Denmark: Danish Newspaper Information Reports That the CCP Profits from Executed Prisoners' Organs
(Clearwisdom.net) Danish mainstream newspaper Information on Friday, May 5, 2006, published a long article entitle "Executed Prisoners' Organs for Sale," written by Martin Gottske. The article elaborated on the CCP's crimes of harvesting organs from living Falun Gong practitioners and selling them for profit.
The article explained how organ transplant is a big business in China. Translated excerpts of the article follow.
Donors against Their Will
Human rights groups for several years accused the CCP for harvesting organs from thousands of prisoners executed every year, and by far the most incidents have not obtained consent from the prisoners.
Last month the British Transplant Society joined the accusations against the CCP. Professor Stephen Wigmore, leader of the society's ethics committee, said to BBC, that the speed for matching donors and patients--sometimes within a week--indicates that the "donors" are selected before they are executed. Organ transplant "involves payment of money, and may implicate transplant centers, patients, authorities and courts, accountable for the prisoners," the society said in a statement.
Organs were removed without permission from the prisoners and their relatives, and that the number of transplants made using the organs from executed "is estimated to be several thousand."
But the accusations got new attention in March with a report in a publication associated the spiritual movement Falun Gong. The Epoch Times claimed that a secret prison camp was built in northeast China. Here several thousand Falun Gong practitioners should have been executed. Falun Gong claims that the prisoners here underwent intrusions while still being alive, and that their organs were sold by the state for profit.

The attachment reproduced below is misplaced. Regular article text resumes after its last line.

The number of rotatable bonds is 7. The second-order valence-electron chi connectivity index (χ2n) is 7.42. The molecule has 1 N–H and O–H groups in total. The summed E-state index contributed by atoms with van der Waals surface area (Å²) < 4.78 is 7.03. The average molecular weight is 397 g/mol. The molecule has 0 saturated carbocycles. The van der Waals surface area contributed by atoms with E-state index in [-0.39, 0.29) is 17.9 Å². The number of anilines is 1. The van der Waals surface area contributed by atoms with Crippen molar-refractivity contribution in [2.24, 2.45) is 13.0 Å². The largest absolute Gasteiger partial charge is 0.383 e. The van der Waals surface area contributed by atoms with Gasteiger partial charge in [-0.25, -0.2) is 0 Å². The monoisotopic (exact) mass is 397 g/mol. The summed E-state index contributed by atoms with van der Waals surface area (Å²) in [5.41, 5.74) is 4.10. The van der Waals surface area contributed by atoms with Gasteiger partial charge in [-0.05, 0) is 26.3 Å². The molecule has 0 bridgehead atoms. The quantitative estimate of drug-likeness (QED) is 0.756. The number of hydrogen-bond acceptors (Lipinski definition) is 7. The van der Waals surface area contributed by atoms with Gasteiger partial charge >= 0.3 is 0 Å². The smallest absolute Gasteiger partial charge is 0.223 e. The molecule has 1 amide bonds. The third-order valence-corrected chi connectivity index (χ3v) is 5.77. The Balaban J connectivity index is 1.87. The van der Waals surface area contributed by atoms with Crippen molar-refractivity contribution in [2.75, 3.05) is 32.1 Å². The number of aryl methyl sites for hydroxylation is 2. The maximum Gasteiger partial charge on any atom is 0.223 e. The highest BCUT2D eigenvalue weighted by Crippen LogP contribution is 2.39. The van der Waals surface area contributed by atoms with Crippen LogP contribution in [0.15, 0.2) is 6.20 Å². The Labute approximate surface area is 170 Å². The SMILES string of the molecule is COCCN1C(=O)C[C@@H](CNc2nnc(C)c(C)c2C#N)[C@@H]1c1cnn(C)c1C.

"About 4,000 died in order that their organs could be harvested," said Sharon Xu, Falun Gong spokeswoman in Hong Kong in a telephone interview.
Xu thinks that according to Falun Gong, there are 36 such concentration camps. When the report was publicized for the first time, the remaining prisoners were transferred to other similar concentration camps.
Chinese hospitals have made a good business with transplants of livers, hearts and kidneys in recent years. With short delivery time and few administrative blocks, they are attracting a constant flow of foreign patients who could not find donors in their homelands.
According to Chosun Ilbo, South Korea's biggest newspaper, about 1,000 Koreans each year are buying organs in China. On the home page of China's Medical University, it is informed that it costs 62,000 US dollars for a kidney transplant and up to 130,000 US dollars for a liver transplant. In spite of the exorbitant prices, foreign patients continue to come. Not even reports of mismanaged operations and problems with post operation check-ups are able to stop the flow.